Personally, I identify as both Trans (Non-Binary) and Butch. I am having top surgery but I am not going on hormones. My identity as Butch is not a Butch Lesbian or Butch Woman, just Butch. I'm a non-binary Butch. My sexual orientation is Queer. I just recently came out as Trans because my gender (gender neutral/gender non-conforming/genderqueer) is different than my birth assigned, female gender. Applying the realization of gender as a spectrum to my own existence helped me see that the discomfort with being categorized as a woman, but not feeling like a man either, could be erased entirely by claiming a non-binary gender. This has provided immense comfort. I do hold on to my history of being raised and socialized as female, and can tell that emotionally I often do still relate to the world with more of a female perspective, but my physical presence is decidedly masculine, or society's definition of masculinity based on clothing choices and energy. But I am very clear that I am not a man. My brain and body definitely do not line up in a neat package.
9/3/2015 06:39:45 am
I do find myself looking at other butches who I perceive to be more masculine than me and feel a little "out-butched" sometimes, but I think that's a normal part of finding your place in society. I've come to realize that doesn't mean me or the other butch are doing gender wrong, just differently, and that's ok.
9/4/2015 10:12:56 am
Hey Ray! Feel free to email me: firstname.lastname@example.org
9/3/2015 02:23:34 pm
I'm wondering if you feel displaced and that's what's got you feeling so troubled/threatened...
9/3/2015 03:28:00 pm
yeh i totally get it. this is what i call myself. i fought struggled for decades to get to call myself this and be acknowledged. and then bam! someone comes along n calls themselves that too n it totally isnt what i meant by that word. well fuck. has nothing to do with insecurity masculinity. has to do with shifting identity, being purloined away by others. course it feels unsettling. crapola. but in the end i just have to think well isnt this interesting, cuz i'm still who i am n these are just word labels stuck on the container, erasable, changable n meaningless cuz of that. but yeh i got yah, n i get a little steamed
9/3/2015 04:06:28 pm
I also identify as nonbinary and Butch, specifically as a Genderfluid, Butch, Queer, Leatherboy. I have recently been reconsidering T, as some life events have allowed me to live in a more masculine space than usual (which is pretty squarely MOC anyhow). I'm not wanting to be male because that just flips my challenges with presentation around. But I am wanting to be more masculine, pushing the fuck out of those gender boundaries, ripping holes in those societal boxes.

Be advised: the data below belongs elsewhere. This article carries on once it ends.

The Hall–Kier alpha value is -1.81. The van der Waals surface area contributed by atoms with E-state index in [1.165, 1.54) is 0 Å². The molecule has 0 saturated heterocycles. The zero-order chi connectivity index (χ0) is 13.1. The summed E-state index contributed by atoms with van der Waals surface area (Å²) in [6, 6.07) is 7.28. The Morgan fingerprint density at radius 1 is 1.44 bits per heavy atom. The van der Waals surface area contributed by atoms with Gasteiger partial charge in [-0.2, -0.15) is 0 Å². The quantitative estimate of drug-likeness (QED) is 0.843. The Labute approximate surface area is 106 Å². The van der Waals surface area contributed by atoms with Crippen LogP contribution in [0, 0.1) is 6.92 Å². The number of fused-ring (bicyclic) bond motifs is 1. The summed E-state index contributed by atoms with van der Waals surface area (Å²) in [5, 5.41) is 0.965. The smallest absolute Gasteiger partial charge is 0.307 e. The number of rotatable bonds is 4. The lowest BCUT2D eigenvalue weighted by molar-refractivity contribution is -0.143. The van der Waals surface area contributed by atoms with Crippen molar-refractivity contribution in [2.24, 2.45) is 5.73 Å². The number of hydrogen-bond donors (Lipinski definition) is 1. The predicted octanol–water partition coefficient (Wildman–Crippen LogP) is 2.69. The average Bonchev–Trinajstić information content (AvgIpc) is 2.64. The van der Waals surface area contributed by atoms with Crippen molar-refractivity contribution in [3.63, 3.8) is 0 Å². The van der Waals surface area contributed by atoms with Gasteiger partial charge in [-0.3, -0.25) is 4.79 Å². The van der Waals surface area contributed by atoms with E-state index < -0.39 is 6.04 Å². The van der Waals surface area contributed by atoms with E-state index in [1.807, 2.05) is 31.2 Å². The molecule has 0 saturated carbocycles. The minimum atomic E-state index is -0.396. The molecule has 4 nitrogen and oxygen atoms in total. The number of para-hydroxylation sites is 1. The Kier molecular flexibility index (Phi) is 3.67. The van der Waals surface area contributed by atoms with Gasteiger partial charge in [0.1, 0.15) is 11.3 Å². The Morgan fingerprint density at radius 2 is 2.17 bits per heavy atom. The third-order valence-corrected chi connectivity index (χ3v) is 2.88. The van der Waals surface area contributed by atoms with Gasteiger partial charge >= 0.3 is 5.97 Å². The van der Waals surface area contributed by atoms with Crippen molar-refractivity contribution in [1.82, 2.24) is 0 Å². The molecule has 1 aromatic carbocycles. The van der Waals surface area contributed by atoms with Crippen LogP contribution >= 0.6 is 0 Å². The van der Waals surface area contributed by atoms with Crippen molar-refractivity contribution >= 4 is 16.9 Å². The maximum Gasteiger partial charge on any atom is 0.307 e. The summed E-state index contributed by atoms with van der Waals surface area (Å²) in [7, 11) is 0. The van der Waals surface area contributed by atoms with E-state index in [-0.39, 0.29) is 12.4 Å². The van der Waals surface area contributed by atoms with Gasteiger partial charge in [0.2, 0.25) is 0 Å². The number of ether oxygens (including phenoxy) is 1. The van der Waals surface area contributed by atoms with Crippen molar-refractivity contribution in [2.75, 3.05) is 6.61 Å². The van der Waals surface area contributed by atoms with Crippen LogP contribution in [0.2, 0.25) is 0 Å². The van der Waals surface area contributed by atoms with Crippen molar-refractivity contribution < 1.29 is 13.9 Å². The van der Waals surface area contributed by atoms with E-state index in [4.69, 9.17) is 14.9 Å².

9/4/2015 04:36:19 am
I identify as butch. I came out as a lesbian within a community of butches. I had had to assimilate to normative notions of femininity throughout my youth and in high school in order to survive the constant bullying I recieved. As I began to embrace female masculinity in college, and I allowed myself to become more and more masculine, I realized that hormones and top surgery were going to be part of my narrative. I didn't transition to become a man; I've never wanted to have a penis. I'm just so butch I grew a beard. However, testosterone is powerful and difficult to regulate how it will affect your body. Within two months on T - even at a low dose - I stopped being read as a woman. Now I struggle with dysphoria the other direction. I've decided I don't care enough to try to transition back to a more feminine appearance. The reality for me is though, trans men don't see me as trans and butch women don't see me as a woman. I will never identify as a cis man (or as a man at all). And since I'm not remotely androgynous, the GQ community doesn't accept me either. There's a certain loneliness in invisibility and it's interesting and alienating to read posts like this. I'm glad your trying to work through your reaction - if more butches would do this, I wouldn't be so alone.
1/18/2016 06:06:06 pm
I've been feeling so lonely lately because of this. I started T and it has helped me in many ways to feel ok - emotionally/physically (same thing?) - and I identify as butch and genderqueer however I feel unwelcome in the spaces where I seek community. It's a relief to read this and realize I'm not alone.
6/2/2018 10:51:10 pm
I'm also a butch lesbian, and have been on T for a few years and have had top surgery. I had been been identifying as a man because I thought my intense dysphoria meant I was a trans guy.
9/4/2015 10:42:32 am